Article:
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Research

Our research

Violence against women and their children affects everybody. It impacts on the health, wellbeing and safety of a significant proportion of Australians throughout all states and territories and places an enormous burden on the nation’s economy across family and community services, health and hospitals, income-support and criminal justice systems.

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News and events

ANROWS hosts events as part of its knowledge transfer and exchange work, including public lectures, workshops and research launches. Details of upcoming ANROWS activities and news are available from the list on the right.

ANROWS

About ANROWS

ANROWS was established by the Commonwealth and all state and territory governments of Australia to produce, disseminate and assist in applying evidence for policy and practice addressing violence against women and their children.

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Resources

To support the take-up of evidence, ANROWS offers a range of resources developed from research to support practitioners and policy-makers in delivering evidence-based interventions.


Key messages resource

“Chuck her on a lie detector”: Investigating Australians’ mistrust in women’s reports of sexual assault

This key messages resource is designed to translate and synthesise the report “Chuck her on a lie detector”: Investigating Australians’ mistrust in women’s reports of sexual assault into key messages aimed at supporting stakeholders in their understanding and communication of the study.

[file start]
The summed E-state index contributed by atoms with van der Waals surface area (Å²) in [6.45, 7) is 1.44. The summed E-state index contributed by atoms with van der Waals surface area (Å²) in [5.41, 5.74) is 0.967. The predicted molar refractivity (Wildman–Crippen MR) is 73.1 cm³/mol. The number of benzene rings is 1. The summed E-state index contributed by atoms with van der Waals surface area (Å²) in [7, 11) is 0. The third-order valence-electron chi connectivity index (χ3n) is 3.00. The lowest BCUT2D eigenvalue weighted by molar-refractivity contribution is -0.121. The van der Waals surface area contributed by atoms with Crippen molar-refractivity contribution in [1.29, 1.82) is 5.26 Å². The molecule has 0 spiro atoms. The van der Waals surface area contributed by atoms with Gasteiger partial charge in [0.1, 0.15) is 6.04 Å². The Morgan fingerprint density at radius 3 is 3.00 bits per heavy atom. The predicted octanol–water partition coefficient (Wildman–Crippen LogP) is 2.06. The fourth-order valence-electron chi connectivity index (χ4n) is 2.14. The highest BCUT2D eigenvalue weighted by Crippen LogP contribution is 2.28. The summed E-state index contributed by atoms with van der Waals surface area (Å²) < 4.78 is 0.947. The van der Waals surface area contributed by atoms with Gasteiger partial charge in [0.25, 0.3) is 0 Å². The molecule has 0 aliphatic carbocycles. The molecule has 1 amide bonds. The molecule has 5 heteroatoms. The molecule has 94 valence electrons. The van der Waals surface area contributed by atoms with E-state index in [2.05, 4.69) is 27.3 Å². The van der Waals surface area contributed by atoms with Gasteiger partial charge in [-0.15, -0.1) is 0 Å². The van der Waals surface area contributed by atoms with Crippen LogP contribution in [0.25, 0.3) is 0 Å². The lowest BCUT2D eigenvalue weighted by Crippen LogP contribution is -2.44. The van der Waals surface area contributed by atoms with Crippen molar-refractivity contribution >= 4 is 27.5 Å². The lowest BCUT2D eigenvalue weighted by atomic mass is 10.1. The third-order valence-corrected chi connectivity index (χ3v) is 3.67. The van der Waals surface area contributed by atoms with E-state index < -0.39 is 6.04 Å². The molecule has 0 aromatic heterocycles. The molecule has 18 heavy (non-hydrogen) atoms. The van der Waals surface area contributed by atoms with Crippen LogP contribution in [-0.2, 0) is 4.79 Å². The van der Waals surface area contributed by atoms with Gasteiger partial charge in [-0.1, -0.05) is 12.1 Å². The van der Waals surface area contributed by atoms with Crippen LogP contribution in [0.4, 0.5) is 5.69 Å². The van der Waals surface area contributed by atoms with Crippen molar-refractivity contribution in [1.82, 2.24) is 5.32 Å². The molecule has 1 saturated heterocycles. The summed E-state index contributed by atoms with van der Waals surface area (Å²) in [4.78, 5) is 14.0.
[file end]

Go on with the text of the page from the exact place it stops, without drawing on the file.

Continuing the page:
As many as four in 10 Australians mistrust women’s reports of sexual violence according to the 2017 National Community Attitudes towards Violence against Women Survey. The present qualitative research study explores the factors underlying this community mistrust in women’s reports of sexual assault.

The study found that women must meet unrealistic expectations for their reports of sexual assault to be believed, while the accused man’s actions to gain or confirm consent are rarely scrutinised. Each key message unpacks the participant responses to questions about sexual assault and is supported with facts and figures which challenge the myths and stereotypes underlying the climate of mistrust.

The resource is useful for policymakers, practice design decision-makers and practitioners whose work is related to responding to or preventing sexual violence, including peak bodies, services, media or advocates.

 

Suggested citation

Australia’s National Research Organisation for Women’s Safety. (2021). “Chuck her on a lie detector”: Investigating Australian’s mistrust in women’s reports of sexual assault – Key messages. ANROWS.

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